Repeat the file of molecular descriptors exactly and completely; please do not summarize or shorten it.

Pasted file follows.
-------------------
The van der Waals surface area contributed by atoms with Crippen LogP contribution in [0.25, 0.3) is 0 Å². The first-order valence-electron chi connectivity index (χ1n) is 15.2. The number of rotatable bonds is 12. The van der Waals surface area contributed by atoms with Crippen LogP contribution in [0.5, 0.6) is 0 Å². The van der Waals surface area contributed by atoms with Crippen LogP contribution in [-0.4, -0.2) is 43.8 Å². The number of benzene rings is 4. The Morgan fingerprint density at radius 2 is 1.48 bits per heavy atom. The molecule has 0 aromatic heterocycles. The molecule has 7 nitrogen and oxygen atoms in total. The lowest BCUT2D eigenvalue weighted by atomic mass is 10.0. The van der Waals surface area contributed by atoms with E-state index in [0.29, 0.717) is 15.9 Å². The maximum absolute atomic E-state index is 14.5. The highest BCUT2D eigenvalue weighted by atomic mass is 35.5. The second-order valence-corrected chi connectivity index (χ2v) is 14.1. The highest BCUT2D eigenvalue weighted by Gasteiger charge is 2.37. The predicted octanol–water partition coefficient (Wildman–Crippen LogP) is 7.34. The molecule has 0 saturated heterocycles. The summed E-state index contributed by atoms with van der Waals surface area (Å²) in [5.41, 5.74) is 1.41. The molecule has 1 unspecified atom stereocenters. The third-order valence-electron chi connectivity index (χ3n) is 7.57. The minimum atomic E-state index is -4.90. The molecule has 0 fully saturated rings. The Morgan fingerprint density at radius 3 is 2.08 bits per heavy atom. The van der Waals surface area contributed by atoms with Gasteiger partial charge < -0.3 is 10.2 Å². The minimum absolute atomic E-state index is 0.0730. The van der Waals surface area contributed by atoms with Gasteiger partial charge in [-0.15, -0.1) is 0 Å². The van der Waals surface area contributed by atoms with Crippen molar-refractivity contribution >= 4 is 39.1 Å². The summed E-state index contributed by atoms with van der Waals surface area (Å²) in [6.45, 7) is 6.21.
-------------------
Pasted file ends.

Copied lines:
The van der Waals surface area contributed by atoms with Crippen LogP contribution in [0.25, 0.3) is 0 Å². The first-order valence-electron chi connectivity index (χ1n) is 15.2. The number of rotatable bonds is 12. The van der Waals surface area contributed by atoms with Crippen LogP contribution in [0.5, 0.6) is 0 Å². The van der Waals surface area contributed by atoms with Crippen LogP contribution in [-0.4, -0.2) is 43.8 Å². The number of benzene rings is 4. The Morgan fingerprint density at radius 2 is 1.48 bits per heavy atom. The molecule has 0 aromatic heterocycles. The molecule has 7 nitrogen and oxygen atoms in total. The lowest BCUT2D eigenvalue weighted by atomic mass is 10.0. The van der Waals surface area contributed by atoms with E-state index in [0.29, 0.717) is 15.9 Å². The maximum absolute atomic E-state index is 14.5. The highest BCUT2D eigenvalue weighted by atomic mass is 35.5. The second-order valence-corrected chi connectivity index (χ2v) is 14.1. The highest BCUT2D eigenvalue weighted by Gasteiger charge is 2.37. The predicted octanol–water partition coefficient (Wildman–Crippen LogP) is 7.34. The molecule has 0 saturated heterocycles. The summed E-state index contributed by atoms with van der Waals surface area (Å²) in [5.41, 5.74) is 1.41. The molecule has 1 unspecified atom stereocenters. The third-order valence-electron chi connectivity index (χ3n) is 7.57. The minimum atomic E-state index is -4.90. The molecule has 0 fully saturated rings. The Morgan fingerprint density at radius 3 is 2.08 bits per heavy atom. The van der Waals surface area contributed by atoms with Gasteiger partial charge < -0.3 is 10.2 Å². The minimum absolute atomic E-state index is 0.0730. The van der Waals surface area contributed by atoms with Gasteiger partial charge in [-0.15, -0.1) is 0 Å². The van der Waals surface area contributed by atoms with Crippen molar-refractivity contribution >= 4 is 39.1 Å². The summed E-state index contributed by atoms with van der Waals surface area (Å²) in [6.45, 7) is 6.21.